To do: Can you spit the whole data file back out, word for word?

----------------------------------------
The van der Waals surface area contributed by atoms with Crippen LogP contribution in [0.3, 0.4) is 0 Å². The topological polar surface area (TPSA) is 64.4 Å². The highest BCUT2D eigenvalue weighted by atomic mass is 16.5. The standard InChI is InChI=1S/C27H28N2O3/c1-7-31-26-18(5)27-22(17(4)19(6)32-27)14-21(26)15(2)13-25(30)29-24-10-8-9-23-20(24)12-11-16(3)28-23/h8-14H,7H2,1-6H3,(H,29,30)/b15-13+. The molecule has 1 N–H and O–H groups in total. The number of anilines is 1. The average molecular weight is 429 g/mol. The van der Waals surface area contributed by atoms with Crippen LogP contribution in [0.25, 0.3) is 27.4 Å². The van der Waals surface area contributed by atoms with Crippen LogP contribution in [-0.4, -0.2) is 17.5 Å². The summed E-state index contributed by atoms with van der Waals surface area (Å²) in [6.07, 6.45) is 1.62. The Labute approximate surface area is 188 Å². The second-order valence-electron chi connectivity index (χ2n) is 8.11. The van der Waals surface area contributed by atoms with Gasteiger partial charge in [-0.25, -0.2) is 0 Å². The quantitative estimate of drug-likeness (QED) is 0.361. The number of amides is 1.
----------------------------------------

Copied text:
The van der Waals surface area contributed by atoms with Crippen LogP contribution in [0.3, 0.4) is 0 Å². The topological polar surface area (TPSA) is 64.4 Å². The highest BCUT2D eigenvalue weighted by atomic mass is 16.5. The standard InChI is InChI=1S/C27H28N2O3/c1-7-31-26-18(5)27-22(17(4)19(6)32-27)14-21(26)15(2)13-25(30)29-24-10-8-9-23-20(24)12-11-16(3)28-23/h8-14H,7H2,1-6H3,(H,29,30)/b15-13+. The molecule has 1 N–H and O–H groups in total. The number of anilines is 1. The average molecular weight is 429 g/mol. The van der Waals surface area contributed by atoms with Crippen LogP contribution in [0.25, 0.3) is 27.4 Å². The van der Waals surface area contributed by atoms with Crippen LogP contribution in [-0.4, -0.2) is 17.5 Å². The summed E-state index contributed by atoms with van der Waals surface area (Å²) in [6.07, 6.45) is 1.62. The Labute approximate surface area is 188 Å². The second-order valence-electron chi connectivity index (χ2n) is 8.11. The van der Waals surface area contributed by atoms with Gasteiger partial charge in [-0.25, -0.2) is 0 Å². The quantitative estimate of drug-likeness (QED) is 0.361. The number of amides is 1.